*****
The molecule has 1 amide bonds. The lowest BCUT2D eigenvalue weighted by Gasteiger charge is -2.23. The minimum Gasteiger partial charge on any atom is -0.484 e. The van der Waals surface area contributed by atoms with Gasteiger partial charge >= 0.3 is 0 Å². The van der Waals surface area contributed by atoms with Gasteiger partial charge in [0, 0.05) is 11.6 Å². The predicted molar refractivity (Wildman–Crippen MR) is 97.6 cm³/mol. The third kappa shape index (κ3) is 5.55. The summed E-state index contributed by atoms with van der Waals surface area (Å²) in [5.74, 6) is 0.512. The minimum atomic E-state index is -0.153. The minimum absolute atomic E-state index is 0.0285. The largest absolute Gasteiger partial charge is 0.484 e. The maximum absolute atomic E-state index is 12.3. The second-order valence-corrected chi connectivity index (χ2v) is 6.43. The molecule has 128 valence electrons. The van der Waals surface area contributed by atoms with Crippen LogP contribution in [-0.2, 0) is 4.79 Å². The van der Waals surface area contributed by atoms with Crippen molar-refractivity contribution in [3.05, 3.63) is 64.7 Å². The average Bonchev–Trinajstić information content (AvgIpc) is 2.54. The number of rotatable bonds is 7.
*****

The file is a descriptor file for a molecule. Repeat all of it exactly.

The molecule has 1 amide bonds. The lowest BCUT2D eigenvalue weighted by Gasteiger charge is -2.23. The minimum Gasteiger partial charge on any atom is -0.484 e. The van der Waals surface area contributed by atoms with Gasteiger partial charge >= 0.3 is 0 Å². The van der Waals surface area contributed by atoms with Gasteiger partial charge in [0, 0.05) is 11.6 Å². The predicted molar refractivity (Wildman–Crippen MR) is 97.6 cm³/mol. The third kappa shape index (κ3) is 5.55. The summed E-state index contributed by atoms with van der Waals surface area (Å²) in [5.74, 6) is 0.512. The minimum atomic E-state index is -0.153. The minimum absolute atomic E-state index is 0.0285. The largest absolute Gasteiger partial charge is 0.484 e. The maximum absolute atomic E-state index is 12.3. The second-order valence-corrected chi connectivity index (χ2v) is 6.43. The molecule has 128 valence electrons. The van der Waals surface area contributed by atoms with Crippen LogP contribution in [-0.2, 0) is 4.79 Å². The van der Waals surface area contributed by atoms with Crippen molar-refractivity contribution in [3.05, 3.63) is 64.7 Å². The average Bonchev–Trinajstić information content (AvgIpc) is 2.54. The number of rotatable bonds is 7.